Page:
KAILUA-KONA — Imagine holding your breath for nearly three minutes, all while diving to ocean depths that force the body to battle increased lactic acid buildup, hypoxia and nearly nine atmospheres of pressure.
On Sunday, Kona’s Shelby “Shell” Eisenberg managed to overcome all these conditions on the way to a USA Women’s National Freediving record, while also hoping to inspire more women to take up the sport in the U.S.
Competing on the final day of the Deja Blue International Competition in the Grand Cayman, Eisenberg dove on a single breath to a depth of 85 meters (279 feet), completing the dive in 2 minutes and 51 seconds. Though the time matters very little — except for those who like breathing — it is the depth that mattered most, which broke the previous record by one meter.
“I was hoping to set the record much earlier in the week, and tried a couple of times, but I was able to get one last opportunity in on the final day of competition,” Eisenberg said. “I am really excited about it. It is a huge accomplishment and something I have been working on for two years.”
Eisenberg reached 82 meters earlier in the competition, but she was slower than she wanted to be and became a little “fuzzy-headed” at the end of the dive. That distance did not count after she receive some support when surfacing in a time of 2:57.
“I have had times where I did over three minutes without incident, but several things can factor into how much oxygen is consumed during the breath hold. Sleep, eating right and the current are all factors,” Eisenberg said. “I worked hard on speeding up after that unsuccessful attempt.”
Eisenberg broke the record in the discipline of “constant weight,” shedding six seconds off her time. In constant weight, athletes follow a safety line down and any weight the athlete wears must remain on throughout the dive. Athletes usually propel themselves down the line with a monofin — a fin which resembles a mermaid tail.
Eisenberg’s record broke the previous mark of 84 meters, set by U.S. swimmer Ashley Chapman off the Dutch Caribbean Island of Bonaire on Sept. 6, 2016.
“Ashley is an amazing diver and person. She has not only been a coach and an instructor of mine, but she has also been a co-worker,” Eisenberg said. “She is well known for her no-fins diving and holds three world records in no-fins. She has a wealth of knowledge and she inspires me.”
After the record breaking performance, Eisenberg and Chapman had a chance to talk, with the focus being on the bright future of women’s freediving.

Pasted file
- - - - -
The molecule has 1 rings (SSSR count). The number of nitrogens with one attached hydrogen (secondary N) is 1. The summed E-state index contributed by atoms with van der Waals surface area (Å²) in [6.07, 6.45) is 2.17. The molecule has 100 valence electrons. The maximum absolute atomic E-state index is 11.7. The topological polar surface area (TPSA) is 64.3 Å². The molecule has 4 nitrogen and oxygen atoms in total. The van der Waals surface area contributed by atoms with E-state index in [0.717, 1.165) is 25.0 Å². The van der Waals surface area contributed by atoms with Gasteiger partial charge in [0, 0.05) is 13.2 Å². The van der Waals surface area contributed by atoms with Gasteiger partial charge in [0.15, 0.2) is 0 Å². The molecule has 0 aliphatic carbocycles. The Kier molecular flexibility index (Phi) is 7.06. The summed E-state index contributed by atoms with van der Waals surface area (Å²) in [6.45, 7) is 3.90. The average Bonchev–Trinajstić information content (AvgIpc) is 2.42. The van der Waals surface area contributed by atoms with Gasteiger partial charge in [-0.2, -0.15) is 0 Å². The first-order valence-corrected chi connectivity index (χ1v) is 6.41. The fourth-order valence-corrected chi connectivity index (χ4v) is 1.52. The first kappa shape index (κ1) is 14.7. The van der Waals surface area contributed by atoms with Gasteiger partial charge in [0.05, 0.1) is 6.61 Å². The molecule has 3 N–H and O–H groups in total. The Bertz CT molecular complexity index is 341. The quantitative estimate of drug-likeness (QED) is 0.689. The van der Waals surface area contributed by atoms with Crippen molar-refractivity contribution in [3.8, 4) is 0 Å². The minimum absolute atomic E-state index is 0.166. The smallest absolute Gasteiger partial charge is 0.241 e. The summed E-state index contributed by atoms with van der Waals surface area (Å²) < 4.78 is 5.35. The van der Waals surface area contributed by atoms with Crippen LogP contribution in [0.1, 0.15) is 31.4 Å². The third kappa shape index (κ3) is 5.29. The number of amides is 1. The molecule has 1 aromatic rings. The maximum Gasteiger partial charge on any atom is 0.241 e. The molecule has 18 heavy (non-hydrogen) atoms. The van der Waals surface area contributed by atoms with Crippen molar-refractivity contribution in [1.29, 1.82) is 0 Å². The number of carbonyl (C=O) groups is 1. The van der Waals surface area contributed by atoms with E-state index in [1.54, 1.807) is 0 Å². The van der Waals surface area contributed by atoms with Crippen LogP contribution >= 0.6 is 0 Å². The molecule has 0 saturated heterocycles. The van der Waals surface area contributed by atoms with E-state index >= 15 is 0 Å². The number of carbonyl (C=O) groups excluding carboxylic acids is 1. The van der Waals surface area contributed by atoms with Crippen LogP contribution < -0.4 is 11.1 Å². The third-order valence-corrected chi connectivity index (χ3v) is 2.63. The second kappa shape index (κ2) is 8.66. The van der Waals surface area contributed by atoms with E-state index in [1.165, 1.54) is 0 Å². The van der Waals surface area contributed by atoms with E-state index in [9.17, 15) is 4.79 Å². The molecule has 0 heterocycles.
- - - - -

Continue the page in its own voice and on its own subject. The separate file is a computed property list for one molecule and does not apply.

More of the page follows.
“Both of us just agreed that there was something about this record that can start to inspire women to freedive in the U.S.,” Eisenberg said. “In previous years there has not been a lot of enthusiasm in the sport. Hopefully this will help inspire a strong U.S. women’s team.”
Eisenberg had a gradual transition into freediving and it all started when she moved to Hawaii in 2009. While attending the University of Hawaii at Manoa, Eisenberg, like most newcomers to the islands, found herself drawn to the ocean nearly every day.
She became obsessed with the marine life and she wanted to dive deeper and longer to enjoy the ocean more.
She casually started to freedive but became more serious about it when she started doing underwater photography, which led her to taking a course with Performance Freediving International in 2012.
“I went from an average 40-foot diver to going over 100 feet in a couple of days,” Eisenberg said. “I then started teaching freediving full time and got into the competitive side of the sport in 2014.”
The competitions allowed Eisenberg to do dives at different depths in a controlled, safe environment.
Eisenberg first excelled in the pool discipline of the sport, breaking two U.S. national records at 125 meters and 132 meters. In the pool discipline, athletes swim a pool for distance on a single breath.
In 2016, she competed in the Deja Blue, which Eisenberg said is considered the Ironman of freediving. In that competition, she reached 72 meters, but felt she still had a lot more in the tank.
“I did not feel tired and I felt like I could hold my breath longer,” Eisenberg said. “I had so much energy, I just needed another 50 feet and 30 seconds of breath hold. Going for the record would mostly be about adapting to the added pressure.”
Two years later, she would break the record, and with her 85 meter dive, Eisenberg is now ranked as one of the top 20 deepest women in history.
“Shell is one of the brightest stars in USA Freediving right now and she’s put herself in position, through a lot of hard work and discipline, to achieve a lot more in our sport,” said John Hullverson, President of USA Freediving. “Shell’s 85 meter dive was incredible on so many levels.”
Eisenberg lives and trains in Kona. She teaches freediving through Performance Freediving International and is an artist, specializing in paintings and drawings focusing on marine life.
“There is a really good community here for freediving and we are starting to enter the best time of the year for it with calm, glassy, warm seas,” Eisenberg said. “I have a lot of momentum right now. I want to take two weeks off then pick up training by the end of May or beginning of June with hopes of breaking my own record by the end of the summer.”
As for her ultimate goal, Eisenberg hopes to reach 300 feet (91.44 meters), but says she is still at least a year away from that.
USA Freediving competes under the Association Internationale pour le Développement de l’Apnée (AIDA), the sports international governing body.